by Andrea Carter
The inner workings of a research giant such as the Massachusetts Institute of Technology can be both mysterious and incomprehensible to an outsider. MIT opened its doors to the public this September with the new Mark Epstein Innovation Gallery, which offers interactive exhibits on current MIT research. On the outside, the makeover does a better job of drawing people in, however once inside some of the exhibits fall short in communicating their message.
Aesthetically, the new gallery serves as a more inviting interface from the city sidewalk into the realm of MIT research compared to the previous layout. Before the renovation, the museum seemed hidden among the busy retail area of Central Square. Now, large windows with transparent images of zebra fish and the eco-friendly City Car curve with the sidewalk. Above the windows, vertical strips of metal with a mesh like texture rise up towards the sky, giving the museum a stronger presence in the neighborhood. Through the front door is the new gallery, which is very open and inviting compared to the previous entrance, a staircase that leads to the ticket counter on the second floor. Before the makeover, the entrance felt more like visiting a student’s apartment rather than a museum. The natural light shining through the gallery’s windows makes a pleasant and open exhibit space compared to the original museum on the second floor, which has few windows and feels more closed in.
The new gallery offers a glimpse of what is happening now at MIT rather than focusing on its past. First opened in 1971, the museum has showcased MIT ‘s history and its collection of quirky art-science hybrid exhibits, such as a collection of holographs, resembling the spooky ghouls from Disneyland’s Haunted House and the kinetic sculptures of MIT artist in residence Arthur Ganson. The first exhibit past the front door addresses the energy crisis with the City Car, developed by the MIT Media Lab. Designed to use less energy and thus leave a smaller carbon footprint, the car is meant for city dwellers commuting short distances. Instead of returning the cars to a central locale, a user can drop them off at a convenient site near home. The cars stack onto themselves like luggage carriers at the airport for storage and to recharge. The next exhibit jumps to cancer research. It highlights the research of Nancy Hopkins who studies zebrafish genes in development. Mutations of certain genes lead to tumors, so the fish serve as a model to study cancer. Other exhibits discuss ocean exploration and hybrid images composed of various resolutions that look different depending on where the viewer stands. However, the highlighted research in the gallery appears to have been chosen more for the opportunity for visitor interaction rather than to tell a cohesive story.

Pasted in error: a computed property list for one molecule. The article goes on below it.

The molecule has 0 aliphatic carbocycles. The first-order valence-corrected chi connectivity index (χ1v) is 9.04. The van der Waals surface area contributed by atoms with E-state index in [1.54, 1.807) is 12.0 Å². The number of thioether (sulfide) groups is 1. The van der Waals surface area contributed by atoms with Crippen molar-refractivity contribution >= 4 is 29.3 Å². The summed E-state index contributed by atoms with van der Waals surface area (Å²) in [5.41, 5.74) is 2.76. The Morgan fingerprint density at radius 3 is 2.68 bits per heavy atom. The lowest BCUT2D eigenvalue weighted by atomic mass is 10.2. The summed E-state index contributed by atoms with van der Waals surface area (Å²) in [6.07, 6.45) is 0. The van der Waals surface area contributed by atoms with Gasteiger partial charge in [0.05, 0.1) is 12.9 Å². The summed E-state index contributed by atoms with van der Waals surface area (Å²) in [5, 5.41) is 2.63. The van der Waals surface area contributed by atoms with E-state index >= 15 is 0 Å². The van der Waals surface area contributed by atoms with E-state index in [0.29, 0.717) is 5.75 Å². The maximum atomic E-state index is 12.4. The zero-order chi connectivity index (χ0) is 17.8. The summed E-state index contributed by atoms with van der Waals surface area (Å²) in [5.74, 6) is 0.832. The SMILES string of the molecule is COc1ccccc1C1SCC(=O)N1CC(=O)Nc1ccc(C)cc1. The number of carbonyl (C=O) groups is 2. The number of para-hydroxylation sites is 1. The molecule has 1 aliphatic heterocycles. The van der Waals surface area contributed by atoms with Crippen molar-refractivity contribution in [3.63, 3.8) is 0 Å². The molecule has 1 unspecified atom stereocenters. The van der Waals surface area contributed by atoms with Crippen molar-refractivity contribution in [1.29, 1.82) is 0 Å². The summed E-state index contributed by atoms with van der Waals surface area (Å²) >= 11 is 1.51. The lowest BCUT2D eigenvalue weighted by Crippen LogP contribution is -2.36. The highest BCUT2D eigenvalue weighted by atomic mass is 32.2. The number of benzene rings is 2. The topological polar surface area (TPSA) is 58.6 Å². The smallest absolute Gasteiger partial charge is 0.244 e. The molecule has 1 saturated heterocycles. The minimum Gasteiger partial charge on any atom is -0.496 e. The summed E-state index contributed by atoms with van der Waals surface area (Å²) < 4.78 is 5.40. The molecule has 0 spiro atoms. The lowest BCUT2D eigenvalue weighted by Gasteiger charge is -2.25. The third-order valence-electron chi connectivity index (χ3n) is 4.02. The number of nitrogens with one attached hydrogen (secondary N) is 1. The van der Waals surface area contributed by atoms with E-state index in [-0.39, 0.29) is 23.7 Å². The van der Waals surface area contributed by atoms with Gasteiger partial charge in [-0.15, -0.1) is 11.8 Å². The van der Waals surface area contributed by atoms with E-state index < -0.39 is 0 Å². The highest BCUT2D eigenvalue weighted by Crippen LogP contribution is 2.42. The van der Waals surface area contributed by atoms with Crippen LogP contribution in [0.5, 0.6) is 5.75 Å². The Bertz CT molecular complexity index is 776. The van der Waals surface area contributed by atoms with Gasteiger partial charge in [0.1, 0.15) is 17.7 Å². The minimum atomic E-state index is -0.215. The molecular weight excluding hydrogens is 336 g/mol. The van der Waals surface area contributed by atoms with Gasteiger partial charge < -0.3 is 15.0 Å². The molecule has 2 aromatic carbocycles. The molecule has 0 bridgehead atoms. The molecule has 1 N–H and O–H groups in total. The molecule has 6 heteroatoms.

Although the hands-on parts of the exhibits help explain the research with examples, some interactions fail to be user friendly. On the first day of the opening kids hung off a full-scale model of the City Car waiting their turn as a boy maneuvered the car in a driving simulation. However, by the second day, a sign hung from the top of the car announcing that the simulation was not working. Two rows of aquariums stacked one on top of each other showcased live normal and mutant zebrafish, which was a nice touch for the Zebrafish and Cancer exhibit. Visitors could also “find the tumors” in histological slides of the fish using a magnifying glass. It did seem a bit morbid, however, watching kids playfully searching for a neuroblastoma tumor, a cancer of the neurons, which primarily affects children.
With the opening of the Mark Epstein Gallery MIT provides a window into its research world. Although a generous step forward, some gallery exhibits have become lost in the details overlooking the bigger picture of designing exhibits that can stand up to the public’s perusal and use and linking the exhibits together to tell a story. With practice, the museum may find the right balance as exhibits rotate in the new gallery in the coming months.